I really hate running.
That might surprise some people given that I do it so much, but I do.
I hate it, it hurts, it’s hard work, and I don’t often feel that “Runner’s High” that people talk about.
That said, I still think it’s important to run. There’s a lot to be said about doing things that you don’t like to do to gain mental toughness, but for me, it’s mostly a way of staying fit. But I also do it just because I can, which means a lot to me given that there was a period of time when I couldn’t move my legs at all.
When I’m running, it’s difficult to remember why I’m running. “Why am I putting myself through this pain?” I’ll often get an urge to just stop and go home, especially if I’m trying to do a long run.
A tactic I play during my runs is to make the cost of failure suck more than the effort needed for success.
Let’s say I want to run 20km. If I’m just running 2km loops near my house, I’m going to get bored or frustrated and I might end up going home before I have completed my 10th loop. It’s easy and low cost to go home.
To counteract this, I could run 10km in a direction. Once I’ve run 10km, I have to run 10km home. If I don’t, I’m stuck 10km from home walking back. That’s gonna be long and boring and I’ll probably get pretty sick of the exposure (to either the cold, or the sun, or whatever). It’s in my interest to run back home too, because running home sucks less than walking home.
Or, let’s say I want to push myself and run a fast and hard 5km. I might choose to run this during a time when it’s raining hard (or when it looks like it’s about to rain). That way, the faster I run, the less time I spend in the rain. If I fail and run slow, I’ll get drenched in the rain and I’ll be more miserable than if I had just pushed a little bit more and succeeded.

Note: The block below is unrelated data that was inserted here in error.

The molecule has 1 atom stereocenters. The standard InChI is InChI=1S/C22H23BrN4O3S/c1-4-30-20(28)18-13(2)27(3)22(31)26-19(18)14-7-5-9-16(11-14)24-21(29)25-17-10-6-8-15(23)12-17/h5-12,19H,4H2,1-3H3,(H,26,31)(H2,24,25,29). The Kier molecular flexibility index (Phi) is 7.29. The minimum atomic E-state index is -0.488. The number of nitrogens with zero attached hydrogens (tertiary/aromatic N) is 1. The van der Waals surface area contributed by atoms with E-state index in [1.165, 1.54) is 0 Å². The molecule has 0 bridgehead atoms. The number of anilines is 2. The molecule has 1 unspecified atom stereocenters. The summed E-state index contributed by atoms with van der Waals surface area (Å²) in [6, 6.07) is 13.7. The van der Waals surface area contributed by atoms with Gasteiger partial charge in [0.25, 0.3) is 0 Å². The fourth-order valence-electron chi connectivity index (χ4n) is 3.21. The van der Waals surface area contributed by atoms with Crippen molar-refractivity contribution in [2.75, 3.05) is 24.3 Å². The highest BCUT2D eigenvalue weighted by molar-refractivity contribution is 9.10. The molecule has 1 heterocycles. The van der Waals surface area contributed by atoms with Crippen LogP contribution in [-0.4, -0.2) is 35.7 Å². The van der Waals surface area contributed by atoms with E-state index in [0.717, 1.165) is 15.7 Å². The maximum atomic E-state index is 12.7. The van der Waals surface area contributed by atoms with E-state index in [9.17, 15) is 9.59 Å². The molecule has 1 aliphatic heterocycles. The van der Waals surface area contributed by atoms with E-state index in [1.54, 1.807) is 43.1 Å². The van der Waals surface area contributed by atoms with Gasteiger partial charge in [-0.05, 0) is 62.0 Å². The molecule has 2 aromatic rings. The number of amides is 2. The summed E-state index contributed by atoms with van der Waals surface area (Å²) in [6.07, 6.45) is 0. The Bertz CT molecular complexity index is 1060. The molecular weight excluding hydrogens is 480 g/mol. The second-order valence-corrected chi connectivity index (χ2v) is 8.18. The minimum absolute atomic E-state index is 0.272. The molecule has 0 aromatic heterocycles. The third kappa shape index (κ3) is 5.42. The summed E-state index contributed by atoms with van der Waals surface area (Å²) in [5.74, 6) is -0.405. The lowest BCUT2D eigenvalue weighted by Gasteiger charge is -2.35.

This is something I’ve been thinking about a lot whilst running recently. I couldn’t run at the start of last month because I was self isolating, so had to run 200km in just 21 days to hit my goals. It’d usually take me the full month to do that amount, so I was doing longer runs than usual and had to play some tricks on my mind to keep going.
There’s a loop near my home that adds 7km to my distance. It’s been a big part of my strategy to run that loop whenever my mind is feeling weak, just because it gives me a path that I can’t easily escape from.
I guess the key element to these tricks is that I’m taking the decision away from myself. In the example of the 2km loops near my house, I’m constantly having to fight against the impulse to go home. I might win the first few times, but eventually it might grind me down. When I’m running that 7km loop near my house, the only decision I have to succeed at making is to take the longer route.
That’s what I do for running.
I’m trying to find other ways of applying this to my life. Maybe this gives you some ideas of how to apply them to yours.